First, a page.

Predicting the short-term direction of the market is next to impossible. In spite of this, I have been unusually bullish for the past 3 months noting an undeniable bid under technology stocks regardless of external events or news. I also believe that the excitement over the long awaited IPO of Facebook (FB) has drawn some additional interest and enthusiasm from market participants, again primarily in technology. So now that the Facebook offering is imminent and the market showed its first significant signs of weakness over the last two weeks, where are we headed now? I say UP, not only do we have short-term events driving interest but longer term, the economic environment supports higher stock prices.
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*Source Yahoo Finance
Technology Remains the Place to Be
As the chart above illustrates, the technology heavy Nasdaq dramatically outperformed the Dow in recent months and with Facebook in the wings this dynamic should continue. You can see further evidence of technology outperformance within the first quarter index results reported by Russell Investments.
Russell Index Sectors
Materials & Processing
Source: Russell Investments.
Lack of Belief Leaves Money on the Sidelines
Market behavior is dictated by two emotions, fear and greed. So far, many investors have yet to overcome their well-earned market phobia, firmly engrained by 3 market meltdowns in 9 years and unavoidable evidence that the market's highest powers are anything but investor sympathetic and immune from the same type of losses that devastated so many working folks' 401ks. Volume in January 2012, the best January for the markets in 15 years was 19% lower than it was a year earlier. Clearly this is evidence that many investors have packed up and have not returned, and frankly I don't blame them. The market's volatility matched with Government ineptitude and corporate malfeasance should give people pause. Yet, you know what will happen if the market continues higher? Soon greed will overwhelm fear and the same folks that swore off stocks forever will return fearing missing out more than fearing losing money. Despite the market's recent advance, investors are not yet convinced it is time to get back in.
"Most investor money is just going under the mattress these days," says David Santschi, executive vice president of TrimTabs. "And what isn't going under the mattress, is going into bonds." That jibes with data from fund-tracking firm Lipper, a Thomson Reuters company, which found that investors pulled $3.6 billion from their stock funds through the end of February. That's on top of the $93 billion they yanked out last year. Taxable bond funds, meanwhile, continue to charge ahead, with $43 billion in inflows year-to-date.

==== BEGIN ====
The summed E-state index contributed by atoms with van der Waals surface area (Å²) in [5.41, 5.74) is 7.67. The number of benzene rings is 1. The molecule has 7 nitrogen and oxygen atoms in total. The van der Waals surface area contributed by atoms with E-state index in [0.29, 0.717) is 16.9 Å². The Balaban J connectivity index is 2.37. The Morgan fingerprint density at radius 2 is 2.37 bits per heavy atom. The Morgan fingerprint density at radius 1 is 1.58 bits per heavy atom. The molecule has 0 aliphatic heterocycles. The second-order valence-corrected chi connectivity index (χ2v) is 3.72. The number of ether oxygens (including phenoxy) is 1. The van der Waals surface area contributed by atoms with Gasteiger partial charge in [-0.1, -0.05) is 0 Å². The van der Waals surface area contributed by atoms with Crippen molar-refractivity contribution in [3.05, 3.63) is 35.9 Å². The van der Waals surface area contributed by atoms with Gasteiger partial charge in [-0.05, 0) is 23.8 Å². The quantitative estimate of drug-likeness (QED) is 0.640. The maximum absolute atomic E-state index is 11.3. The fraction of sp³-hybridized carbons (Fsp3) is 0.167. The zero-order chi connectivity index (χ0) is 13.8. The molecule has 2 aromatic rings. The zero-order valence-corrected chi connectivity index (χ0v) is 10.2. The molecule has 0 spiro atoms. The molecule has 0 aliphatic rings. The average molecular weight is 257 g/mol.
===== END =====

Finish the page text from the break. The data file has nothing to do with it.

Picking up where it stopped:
No Sign of Inflation and Rates Will Remain Low
The stock market is driven by supply and demand and over the past 36 months the market has risen significantly on low volume. If the market is able to continue higher, as I believe it will, you will eventually see more investors come back looking for bigger returns than bonds afford. We are in a no inflation world where governments recognize that the fragility of housing markets necessitates abnormally low interest rates for the foreseeable future. No central bank is going risk another economic meltdown by sticking a pin in housing and simultaneously the consumer by raising rates. If reasonable yield is unattainable in the bond market and the stock market continues higher it is inevitable that investors will begin to ignore their better judgments and succumb to the market's appeal. In an article from Bloomberg:
Richard Fisher, president of the Federal Reserve Bank of Dallas, said that "a lot of money is lying on the sidelines, lying fallow" and "we will not support" another round of quantitative easing, in an interview with Fox Business Network. And;
"You know, I am a hawk on inflation. But that is, inflation has been coming down, not going up," Fisher said. "I watch this like a hawk, because this is my little part of the aviary at the Federal Reserve system. I'm perched, ready to pounce on inflation. I don't see that as the problem presently."
And in another article from Bloomberg:
Chairman Ben S. Bernanke said the Federal Reserve is considering additional asset purchases to boost growth after extending its pledge to keep interest rates low through at least late 2014.
Given that I believe the market is headed higher because of continued momentum attributable to the Facebook effect and the slow capitulation and return of the retail investor, where do you look to park some capital to participate? Well if technology remains the place to be, I always favor smaller stocks for more Beta. From the chart below from an article from fellow SeekingAlpha contributor Bespoke Investment Group, of the 50 best-performing stocks in the Russell 3000 in Q1 2012, a good 16 of them were healthcare and of those 15 were biotech or drug companies. Healthcare stocks that are actually drug discovery stocks are technology stocks to me whether defined as such or not.
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Based on the obvious interest in technology healthcare/drug stocks, my preferred plays are the two biotech/drug stocks I outlined earlier in the year as buyout candidates, Seattle Genetics (SGEN) and Momenta Pharmaceuticals (MNTA), as they performed well when the market was moving higher. I would also look seriously again at Cerus (CERS), which was trading near 52-week highs less than four weeks ago but has pulled back and given investors an opportunistic entry point in the recent weakness. The market will be higher than it closed on Friday April 13, 2012, when Facebook begins to trade and will maintain momentum through the end of 2012. The likelihood of continued interest in the Facebook offering and sideline money looking for a home makes this is a good time for investors to establish or maintain a long bias.